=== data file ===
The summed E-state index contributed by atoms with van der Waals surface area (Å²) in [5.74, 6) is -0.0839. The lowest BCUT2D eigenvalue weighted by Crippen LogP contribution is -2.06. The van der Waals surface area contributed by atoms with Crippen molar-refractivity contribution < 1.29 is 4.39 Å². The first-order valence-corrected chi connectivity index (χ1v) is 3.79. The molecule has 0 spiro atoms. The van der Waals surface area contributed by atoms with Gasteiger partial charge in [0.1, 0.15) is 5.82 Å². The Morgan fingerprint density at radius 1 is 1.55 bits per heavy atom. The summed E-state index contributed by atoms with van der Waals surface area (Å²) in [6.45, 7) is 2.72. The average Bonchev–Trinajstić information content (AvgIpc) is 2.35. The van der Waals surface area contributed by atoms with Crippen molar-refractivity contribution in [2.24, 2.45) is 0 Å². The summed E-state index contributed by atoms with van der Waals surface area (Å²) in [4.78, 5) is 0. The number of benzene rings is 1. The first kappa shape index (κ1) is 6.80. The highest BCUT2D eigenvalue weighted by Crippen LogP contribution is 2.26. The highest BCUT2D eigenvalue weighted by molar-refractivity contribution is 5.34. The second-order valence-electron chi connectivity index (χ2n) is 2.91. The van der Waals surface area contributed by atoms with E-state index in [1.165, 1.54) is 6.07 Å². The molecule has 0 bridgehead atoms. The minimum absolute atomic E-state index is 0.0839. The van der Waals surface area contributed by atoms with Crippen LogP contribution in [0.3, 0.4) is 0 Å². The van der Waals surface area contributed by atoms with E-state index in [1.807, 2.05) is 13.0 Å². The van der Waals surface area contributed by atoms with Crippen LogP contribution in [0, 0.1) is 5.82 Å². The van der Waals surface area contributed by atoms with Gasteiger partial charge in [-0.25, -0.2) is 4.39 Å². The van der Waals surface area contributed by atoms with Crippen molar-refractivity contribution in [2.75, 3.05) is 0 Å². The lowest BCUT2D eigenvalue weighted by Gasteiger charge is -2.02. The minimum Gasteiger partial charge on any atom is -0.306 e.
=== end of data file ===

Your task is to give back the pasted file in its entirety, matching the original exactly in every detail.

The summed E-state index contributed by atoms with van der Waals surface area (Å²) in [5.74, 6) is -0.0839. The lowest BCUT2D eigenvalue weighted by Crippen LogP contribution is -2.06. The van der Waals surface area contributed by atoms with Crippen molar-refractivity contribution < 1.29 is 4.39 Å². The first-order valence-corrected chi connectivity index (χ1v) is 3.79. The molecule has 0 spiro atoms. The van der Waals surface area contributed by atoms with Gasteiger partial charge in [0.1, 0.15) is 5.82 Å². The Morgan fingerprint density at radius 1 is 1.55 bits per heavy atom. The summed E-state index contributed by atoms with van der Waals surface area (Å²) in [6.45, 7) is 2.72. The average Bonchev–Trinajstić information content (AvgIpc) is 2.35. The van der Waals surface area contributed by atoms with Crippen molar-refractivity contribution in [2.24, 2.45) is 0 Å². The summed E-state index contributed by atoms with van der Waals surface area (Å²) in [4.78, 5) is 0. The number of benzene rings is 1. The first kappa shape index (κ1) is 6.80. The highest BCUT2D eigenvalue weighted by Crippen LogP contribution is 2.26. The highest BCUT2D eigenvalue weighted by molar-refractivity contribution is 5.34. The second-order valence-electron chi connectivity index (χ2n) is 2.91. The van der Waals surface area contributed by atoms with E-state index in [1.165, 1.54) is 6.07 Å². The molecule has 0 bridgehead atoms. The minimum absolute atomic E-state index is 0.0839. The van der Waals surface area contributed by atoms with Crippen LogP contribution in [0.3, 0.4) is 0 Å². The van der Waals surface area contributed by atoms with E-state index in [1.807, 2.05) is 13.0 Å². The van der Waals surface area contributed by atoms with Crippen LogP contribution in [0, 0.1) is 5.82 Å². The van der Waals surface area contributed by atoms with Gasteiger partial charge in [-0.25, -0.2) is 4.39 Å². The van der Waals surface area contributed by atoms with Crippen molar-refractivity contribution in [2.75, 3.05) is 0 Å². The lowest BCUT2D eigenvalue weighted by Gasteiger charge is -2.02. The minimum Gasteiger partial charge on any atom is -0.306 e.